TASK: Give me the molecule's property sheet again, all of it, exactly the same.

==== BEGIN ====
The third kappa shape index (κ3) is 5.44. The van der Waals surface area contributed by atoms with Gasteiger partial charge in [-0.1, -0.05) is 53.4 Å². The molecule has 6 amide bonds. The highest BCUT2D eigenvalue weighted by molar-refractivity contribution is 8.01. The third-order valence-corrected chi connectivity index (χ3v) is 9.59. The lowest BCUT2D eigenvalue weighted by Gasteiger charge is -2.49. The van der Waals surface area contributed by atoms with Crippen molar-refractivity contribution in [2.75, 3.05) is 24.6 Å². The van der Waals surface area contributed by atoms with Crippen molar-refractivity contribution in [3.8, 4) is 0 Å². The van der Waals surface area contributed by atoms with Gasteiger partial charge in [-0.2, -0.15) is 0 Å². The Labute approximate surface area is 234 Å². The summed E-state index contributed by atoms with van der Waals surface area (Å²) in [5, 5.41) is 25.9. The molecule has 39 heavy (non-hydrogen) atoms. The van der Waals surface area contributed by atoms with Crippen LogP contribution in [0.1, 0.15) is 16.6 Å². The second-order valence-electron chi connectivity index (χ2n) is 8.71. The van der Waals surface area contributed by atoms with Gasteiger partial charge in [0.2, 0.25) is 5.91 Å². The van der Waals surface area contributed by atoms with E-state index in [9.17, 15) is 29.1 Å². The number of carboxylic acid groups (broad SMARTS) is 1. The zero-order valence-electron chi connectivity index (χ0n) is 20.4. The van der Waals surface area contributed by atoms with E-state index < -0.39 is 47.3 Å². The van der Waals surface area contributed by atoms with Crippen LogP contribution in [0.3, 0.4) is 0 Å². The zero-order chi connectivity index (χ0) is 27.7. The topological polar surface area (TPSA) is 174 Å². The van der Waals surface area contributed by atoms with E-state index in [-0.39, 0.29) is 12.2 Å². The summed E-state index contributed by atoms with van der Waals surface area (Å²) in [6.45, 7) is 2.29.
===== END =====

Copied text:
The third kappa shape index (κ3) is 5.44. The van der Waals surface area contributed by atoms with Gasteiger partial charge in [-0.1, -0.05) is 53.4 Å². The molecule has 6 amide bonds. The highest BCUT2D eigenvalue weighted by molar-refractivity contribution is 8.01. The third-order valence-corrected chi connectivity index (χ3v) is 9.59. The lowest BCUT2D eigenvalue weighted by Gasteiger charge is -2.49. The van der Waals surface area contributed by atoms with Crippen molar-refractivity contribution in [2.75, 3.05) is 24.6 Å². The van der Waals surface area contributed by atoms with Crippen molar-refractivity contribution in [3.8, 4) is 0 Å². The van der Waals surface area contributed by atoms with Gasteiger partial charge in [-0.2, -0.15) is 0 Å². The Labute approximate surface area is 234 Å². The summed E-state index contributed by atoms with van der Waals surface area (Å²) in [5, 5.41) is 25.9. The molecule has 39 heavy (non-hydrogen) atoms. The van der Waals surface area contributed by atoms with Crippen LogP contribution in [0.1, 0.15) is 16.6 Å². The second-order valence-electron chi connectivity index (χ2n) is 8.71. The van der Waals surface area contributed by atoms with Gasteiger partial charge in [0.2, 0.25) is 5.91 Å². The van der Waals surface area contributed by atoms with E-state index in [9.17, 15) is 29.1 Å². The number of carboxylic acid groups (broad SMARTS) is 1. The zero-order valence-electron chi connectivity index (χ0n) is 20.4. The van der Waals surface area contributed by atoms with E-state index < -0.39 is 47.3 Å². The van der Waals surface area contributed by atoms with Crippen LogP contribution in [0.3, 0.4) is 0 Å². The zero-order chi connectivity index (χ0) is 27.7. The topological polar surface area (TPSA) is 174 Å². The van der Waals surface area contributed by atoms with E-state index in [-0.39, 0.29) is 12.2 Å². The summed E-state index contributed by atoms with van der Waals surface area (Å²) in [6.45, 7) is 2.29.